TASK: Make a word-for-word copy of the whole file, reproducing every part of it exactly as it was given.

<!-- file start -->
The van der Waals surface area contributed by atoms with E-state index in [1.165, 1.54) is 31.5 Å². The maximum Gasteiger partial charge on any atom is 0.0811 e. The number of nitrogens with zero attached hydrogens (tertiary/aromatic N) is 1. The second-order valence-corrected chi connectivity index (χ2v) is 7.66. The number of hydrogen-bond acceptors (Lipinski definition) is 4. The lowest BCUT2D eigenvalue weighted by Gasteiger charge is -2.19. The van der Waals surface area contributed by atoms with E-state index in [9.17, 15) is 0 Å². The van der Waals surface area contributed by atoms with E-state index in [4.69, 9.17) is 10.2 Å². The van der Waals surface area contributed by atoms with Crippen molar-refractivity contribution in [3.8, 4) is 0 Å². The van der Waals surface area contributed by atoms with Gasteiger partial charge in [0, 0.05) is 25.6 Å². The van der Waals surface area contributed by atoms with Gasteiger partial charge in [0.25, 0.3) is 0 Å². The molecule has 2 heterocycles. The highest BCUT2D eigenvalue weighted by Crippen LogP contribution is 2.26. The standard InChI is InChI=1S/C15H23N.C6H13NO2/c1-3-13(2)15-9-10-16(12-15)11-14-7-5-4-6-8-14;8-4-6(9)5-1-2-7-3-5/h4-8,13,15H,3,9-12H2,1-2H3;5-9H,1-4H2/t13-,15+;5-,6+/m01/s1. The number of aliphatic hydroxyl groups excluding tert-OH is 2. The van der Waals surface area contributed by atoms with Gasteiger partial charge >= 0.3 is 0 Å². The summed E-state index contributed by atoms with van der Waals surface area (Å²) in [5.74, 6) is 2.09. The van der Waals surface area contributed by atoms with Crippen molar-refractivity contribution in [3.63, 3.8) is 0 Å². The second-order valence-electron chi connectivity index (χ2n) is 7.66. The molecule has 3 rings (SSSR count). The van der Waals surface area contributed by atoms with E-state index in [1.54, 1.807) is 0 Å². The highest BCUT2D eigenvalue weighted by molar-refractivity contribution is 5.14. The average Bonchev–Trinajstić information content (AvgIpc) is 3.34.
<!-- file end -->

The van der Waals surface area contributed by atoms with E-state index in [1.165, 1.54) is 31.5 Å². The maximum Gasteiger partial charge on any atom is 0.0811 e. The number of nitrogens with zero attached hydrogens (tertiary/aromatic N) is 1. The second-order valence-corrected chi connectivity index (χ2v) is 7.66. The number of hydrogen-bond acceptors (Lipinski definition) is 4. The lowest BCUT2D eigenvalue weighted by Gasteiger charge is -2.19. The van der Waals surface area contributed by atoms with E-state index in [9.17, 15) is 0 Å². The van der Waals surface area contributed by atoms with E-state index in [4.69, 9.17) is 10.2 Å². The van der Waals surface area contributed by atoms with Crippen molar-refractivity contribution in [3.8, 4) is 0 Å². The van der Waals surface area contributed by atoms with Gasteiger partial charge in [0, 0.05) is 25.6 Å². The van der Waals surface area contributed by atoms with Gasteiger partial charge in [0.25, 0.3) is 0 Å². The molecule has 2 heterocycles. The highest BCUT2D eigenvalue weighted by Crippen LogP contribution is 2.26. The standard InChI is InChI=1S/C15H23N.C6H13NO2/c1-3-13(2)15-9-10-16(12-15)11-14-7-5-4-6-8-14;8-4-6(9)5-1-2-7-3-5/h4-8,13,15H,3,9-12H2,1-2H3;5-9H,1-4H2/t13-,15+;5-,6+/m01/s1. The number of aliphatic hydroxyl groups excluding tert-OH is 2. The van der Waals surface area contributed by atoms with Gasteiger partial charge >= 0.3 is 0 Å². The summed E-state index contributed by atoms with van der Waals surface area (Å²) in [5.74, 6) is 2.09. The van der Waals surface area contributed by atoms with Crippen molar-refractivity contribution in [3.63, 3.8) is 0 Å². The second-order valence-electron chi connectivity index (χ2n) is 7.66. The molecule has 3 rings (SSSR count). The van der Waals surface area contributed by atoms with E-state index in [1.54, 1.807) is 0 Å². The highest BCUT2D eigenvalue weighted by molar-refractivity contribution is 5.14. The average Bonchev–Trinajstić information content (AvgIpc) is 3.34.